Central African Republic
In the Central African Republic, HI supports humanitarian organisations by providing logistics solutions to improve the stocking and distribution of humanitarian aid. HI also supports physical rehabilitation centres in the country.
An HI physiotherapist works with a young patient in Bambari | © A. Surprenant/Collectif Item/HI
Actions in process
Since 2015, HI has been implementing a number of projects to assist NGOs supplying humanitarian aid: repair and upgrading of landing strips, managing regional logistics platforms, storage of cargo, provision of storage space and road transport.
Following a January 2018 evaluation, HI was able to launch rehabilitation care activities in September 2018 at the Bambari General Hospital in Ouaka Prefecture. This programme is being carried out in partnership with MSF, which supports the surgery section of the general hospital, to strengthen the capacity and care of the many injured by the violence in and around the city. In parallel, an Inclusion Technical Unit will be set up from February 2019 in Bangui, with national coverage.
Situation of the country
The poorest country in the world according to the United Nations, there has been widespread ethnic and religious violence in the Central African Republic since 2013.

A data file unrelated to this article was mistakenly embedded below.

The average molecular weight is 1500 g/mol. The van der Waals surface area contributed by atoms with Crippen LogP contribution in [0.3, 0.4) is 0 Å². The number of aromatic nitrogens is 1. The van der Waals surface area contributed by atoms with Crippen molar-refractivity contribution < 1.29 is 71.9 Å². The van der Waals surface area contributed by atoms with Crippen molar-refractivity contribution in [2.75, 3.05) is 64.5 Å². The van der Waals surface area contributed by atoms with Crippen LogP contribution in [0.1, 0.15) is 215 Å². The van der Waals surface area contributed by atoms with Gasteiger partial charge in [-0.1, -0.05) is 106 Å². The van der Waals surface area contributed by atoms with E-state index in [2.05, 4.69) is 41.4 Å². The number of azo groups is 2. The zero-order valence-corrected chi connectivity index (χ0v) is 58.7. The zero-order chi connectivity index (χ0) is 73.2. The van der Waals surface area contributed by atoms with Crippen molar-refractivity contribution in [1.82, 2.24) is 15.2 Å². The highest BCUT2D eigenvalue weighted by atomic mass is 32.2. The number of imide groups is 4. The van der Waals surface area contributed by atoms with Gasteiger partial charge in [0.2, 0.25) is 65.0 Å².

The Central African Republic is at the bottom of the ranking of 188 countries, assessed by the United Nations Development Programme (UNDP) based on the Human Development Index. It has a population of just under 5 million people and its economy is largely based on subsistence farming.
The country has suffered from chronic instability since its independence in 1958. In 2013, violence broke out between anti-Balaka (Christian) and Seleka (Muslim) groups, sending the country into a spiral of chaos. Numerous civilians have been the victims of acts of violence. Almost 700,000 people have been displaced; half a million have fled to neighbouring countries. Half the population is in need of humanitarian aid. The United Nations peacekeeping mission (MINUSCA) deployed in 2014 and composed of almost 12,000 troops, has failed to restore stability.